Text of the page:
For Those with DSLD Horses

Discussion in 'Horse Health' started by Sue B, Apr 7, 2008.

  1. Sue B

    Sue B Senior Member+

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    I'm curious to kow if anyone with a DSLD horse or with horses that exhibit symptoms of DSLD....if those horses are also insulin resistant?
     
  2. JBandRio

    JBandRio Senior Member

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    Interesting question!!! Where are you going with this? :D
     
  3. oldhorsehome

    oldhorsehome Senior Member

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    What's DSLD? :eek:
     
  4. JBandRio

    JBandRio Senior Member

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    Degenerative Suspensory Ligament Desmitis - basically a structural breakdown of the suspensory ligament (hinds most often, most often bilateral). No cure, manageable for some time period through proper nutrition and hoof care, progressive, most often ends up in the horse being put down.
     
  5. CJ

    CJ Senior Member

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    [​IMG] Shenandoah seems to have had the conformation of a DSLD, but not a degenerative problem. He didnt have any signs of dietary problems either til he went catalytic @ age 23. No problem showed up for insulin in the CBC. *He spent most of his time with me @50-100 lbs lighter than that^. His 1st owner fed him a/2 daily large coffee can Packed w/ sweet feed.
     
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  6. JBandRio

    JBandRio Senior Member

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    CJ, if I had to guess, I might guess that your horse was fairly post-legged to begin with, and that conformational flaw can lead to the issue seen in this picture - coon-footed. I don't see the thickening of the suspensory area that I believe is common with DSLD. DSLD does though end up leading to straighter and straighter hocks due to the lack of support, so the end results can look similar, but come about from the different originations.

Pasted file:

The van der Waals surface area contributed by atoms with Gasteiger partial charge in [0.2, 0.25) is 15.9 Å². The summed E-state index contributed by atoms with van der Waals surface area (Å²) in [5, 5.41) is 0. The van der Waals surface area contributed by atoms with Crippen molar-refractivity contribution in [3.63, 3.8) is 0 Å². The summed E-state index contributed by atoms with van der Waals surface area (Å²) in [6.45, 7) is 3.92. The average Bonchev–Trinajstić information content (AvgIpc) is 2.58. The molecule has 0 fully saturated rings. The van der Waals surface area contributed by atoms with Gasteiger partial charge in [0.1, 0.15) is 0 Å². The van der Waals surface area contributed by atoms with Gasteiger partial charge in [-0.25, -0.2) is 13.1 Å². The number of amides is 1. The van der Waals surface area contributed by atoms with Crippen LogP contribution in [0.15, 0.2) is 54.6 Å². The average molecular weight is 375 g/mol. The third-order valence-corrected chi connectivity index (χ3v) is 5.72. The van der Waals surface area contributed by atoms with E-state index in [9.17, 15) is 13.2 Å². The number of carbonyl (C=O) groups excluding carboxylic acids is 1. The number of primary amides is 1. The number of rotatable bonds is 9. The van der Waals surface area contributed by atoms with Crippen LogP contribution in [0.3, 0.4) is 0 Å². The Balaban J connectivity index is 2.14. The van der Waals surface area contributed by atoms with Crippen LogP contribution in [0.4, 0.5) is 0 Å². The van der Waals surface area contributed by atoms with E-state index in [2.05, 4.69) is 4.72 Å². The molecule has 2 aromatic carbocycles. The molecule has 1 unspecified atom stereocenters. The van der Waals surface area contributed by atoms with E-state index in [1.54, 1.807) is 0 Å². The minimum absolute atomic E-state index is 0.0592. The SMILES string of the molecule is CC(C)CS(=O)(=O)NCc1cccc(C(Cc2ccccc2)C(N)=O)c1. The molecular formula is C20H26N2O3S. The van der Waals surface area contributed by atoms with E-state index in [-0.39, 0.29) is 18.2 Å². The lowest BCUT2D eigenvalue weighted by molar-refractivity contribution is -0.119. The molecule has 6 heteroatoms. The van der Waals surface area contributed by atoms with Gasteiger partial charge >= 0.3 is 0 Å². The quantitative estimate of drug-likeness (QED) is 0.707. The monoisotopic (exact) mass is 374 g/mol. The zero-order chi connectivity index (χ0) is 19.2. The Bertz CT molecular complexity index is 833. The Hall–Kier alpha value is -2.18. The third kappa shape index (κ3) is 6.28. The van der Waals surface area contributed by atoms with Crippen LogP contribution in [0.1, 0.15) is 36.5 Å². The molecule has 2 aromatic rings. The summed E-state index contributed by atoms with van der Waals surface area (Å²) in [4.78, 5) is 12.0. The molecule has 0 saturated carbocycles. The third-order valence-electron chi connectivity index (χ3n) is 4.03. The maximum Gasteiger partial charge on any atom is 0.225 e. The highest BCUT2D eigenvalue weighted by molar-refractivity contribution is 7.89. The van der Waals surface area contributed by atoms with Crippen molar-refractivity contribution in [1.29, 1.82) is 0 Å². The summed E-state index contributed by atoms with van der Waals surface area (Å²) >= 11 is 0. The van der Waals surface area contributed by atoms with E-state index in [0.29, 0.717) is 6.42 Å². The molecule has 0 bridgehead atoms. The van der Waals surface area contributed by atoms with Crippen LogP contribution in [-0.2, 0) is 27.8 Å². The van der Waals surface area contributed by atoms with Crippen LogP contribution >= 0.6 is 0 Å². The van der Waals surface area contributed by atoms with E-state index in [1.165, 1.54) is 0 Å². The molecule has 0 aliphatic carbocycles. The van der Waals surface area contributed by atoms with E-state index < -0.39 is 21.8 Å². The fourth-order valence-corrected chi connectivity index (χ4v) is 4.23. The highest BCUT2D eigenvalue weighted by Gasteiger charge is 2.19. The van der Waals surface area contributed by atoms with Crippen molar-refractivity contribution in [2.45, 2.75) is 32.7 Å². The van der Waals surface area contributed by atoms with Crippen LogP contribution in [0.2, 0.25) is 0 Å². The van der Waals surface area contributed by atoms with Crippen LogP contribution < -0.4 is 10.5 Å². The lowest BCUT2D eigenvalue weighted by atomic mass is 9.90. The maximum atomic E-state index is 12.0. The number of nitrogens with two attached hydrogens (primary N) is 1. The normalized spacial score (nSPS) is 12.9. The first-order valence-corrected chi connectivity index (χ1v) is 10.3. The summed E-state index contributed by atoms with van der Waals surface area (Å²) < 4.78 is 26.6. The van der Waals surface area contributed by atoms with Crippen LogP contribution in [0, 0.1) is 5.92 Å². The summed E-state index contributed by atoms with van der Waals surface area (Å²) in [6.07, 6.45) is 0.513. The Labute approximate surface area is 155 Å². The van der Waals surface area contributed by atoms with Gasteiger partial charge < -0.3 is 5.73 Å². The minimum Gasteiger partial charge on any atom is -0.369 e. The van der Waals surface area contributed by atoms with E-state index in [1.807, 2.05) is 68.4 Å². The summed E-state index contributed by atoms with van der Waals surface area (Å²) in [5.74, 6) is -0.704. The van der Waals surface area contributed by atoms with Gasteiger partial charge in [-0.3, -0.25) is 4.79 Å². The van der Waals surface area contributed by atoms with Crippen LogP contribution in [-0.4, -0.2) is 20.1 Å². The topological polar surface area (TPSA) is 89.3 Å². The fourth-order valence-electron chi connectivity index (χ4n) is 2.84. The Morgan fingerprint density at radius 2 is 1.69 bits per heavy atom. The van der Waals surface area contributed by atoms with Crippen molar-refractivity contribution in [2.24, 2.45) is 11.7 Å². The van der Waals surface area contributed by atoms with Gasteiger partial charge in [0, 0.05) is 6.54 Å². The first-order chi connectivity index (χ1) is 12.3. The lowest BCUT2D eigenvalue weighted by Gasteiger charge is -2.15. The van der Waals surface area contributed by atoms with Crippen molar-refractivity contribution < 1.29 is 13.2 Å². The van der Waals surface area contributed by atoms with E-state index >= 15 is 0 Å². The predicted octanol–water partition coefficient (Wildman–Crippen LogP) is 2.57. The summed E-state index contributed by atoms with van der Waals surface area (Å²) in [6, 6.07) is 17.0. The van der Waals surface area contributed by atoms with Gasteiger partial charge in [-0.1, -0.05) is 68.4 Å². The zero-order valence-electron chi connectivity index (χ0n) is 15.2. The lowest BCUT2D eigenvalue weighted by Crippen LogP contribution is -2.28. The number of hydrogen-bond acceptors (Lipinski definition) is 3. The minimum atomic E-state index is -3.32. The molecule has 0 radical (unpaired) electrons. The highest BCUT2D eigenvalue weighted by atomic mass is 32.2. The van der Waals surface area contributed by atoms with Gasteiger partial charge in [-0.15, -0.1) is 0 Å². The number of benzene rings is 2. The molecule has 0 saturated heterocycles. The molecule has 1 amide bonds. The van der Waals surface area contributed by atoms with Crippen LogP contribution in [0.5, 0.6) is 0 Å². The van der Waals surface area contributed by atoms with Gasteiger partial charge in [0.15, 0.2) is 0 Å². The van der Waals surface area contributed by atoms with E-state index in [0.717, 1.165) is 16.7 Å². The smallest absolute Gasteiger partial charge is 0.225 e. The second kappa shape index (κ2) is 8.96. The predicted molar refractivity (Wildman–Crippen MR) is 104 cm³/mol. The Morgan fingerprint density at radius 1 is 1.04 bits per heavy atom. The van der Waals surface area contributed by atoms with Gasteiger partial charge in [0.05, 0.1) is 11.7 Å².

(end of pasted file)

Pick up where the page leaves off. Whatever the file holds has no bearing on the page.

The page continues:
7. CJ

    CJ Senior Member

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    "Post legged & coon footed" is actually how I always described him. That and "Conformation of a cow". 1 vet told me "his hindlegs are going" when he was 8; it was actually his Knees that got unsteady, when he was 20+.
     
  8. JBandRio

    JBandRio Senior Member

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    Yep - his postleggedness eventually caused his pasterns to drop, as the suspensories are not meant to take the sort of stress that straight hocks make them take.

    I'd be willing to bet also that he spent too much time with too much extra weight on his front end, because of the hind end issues, which eventually caused issues up front.
     
  9. CJ

    CJ Senior Member

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    *sorry, sue :blushing: *

    JB- Since/Shen was overattheknee imo to boot, it was no surprise that he got unsteady there when old. A lil surprise it took that long. A Pleasant surprise his suspensories never failed him totally. I wish I had the video of him under saddle on disk instead of tape only.
     
  10. Sue B

    Sue B Senior Member+

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    Just thinking.....my Peruvian doesn't have DSLD, but is a severe metabolic case which is now for the most part under control. In the last 3 years, he has only suffered from about a 2 week "melt down" in late Februrary to early March. During this time he is very weak in the hind quarters and drops to his fetlocks in the back legs.He is also severely cresty and with a very hard crest during that time. He also lays down a lot and appears to be in pain in the rear muscles. However, just as quick as the onset....it seems to resove itself and he is back to playing and bucking with no DSLD symptoms. He has been checked for thickening of the lateral branches and we found only a slight amount on one side where he had an old injury.

    So.....I was talking with my friend that has a late onset diabetic cat. She says that she knows when he needs a change in insulin because he pees excessively and "walks on his hocks". I researched this and found that there is a name for that stance and that the cause is glucose toxicity that causes neuopathy (sp?) and hind end weakness...with or without pain. She says that as soon as adjustments are made that he is fine again. The last time he had this was not a result of insulin changes being needed...but a direct result of a change in food...even though the food is specifically designed for diabetic cats!

    Anyway....I was this slight connection and thought that it was food for thoughtl What do you think?
     

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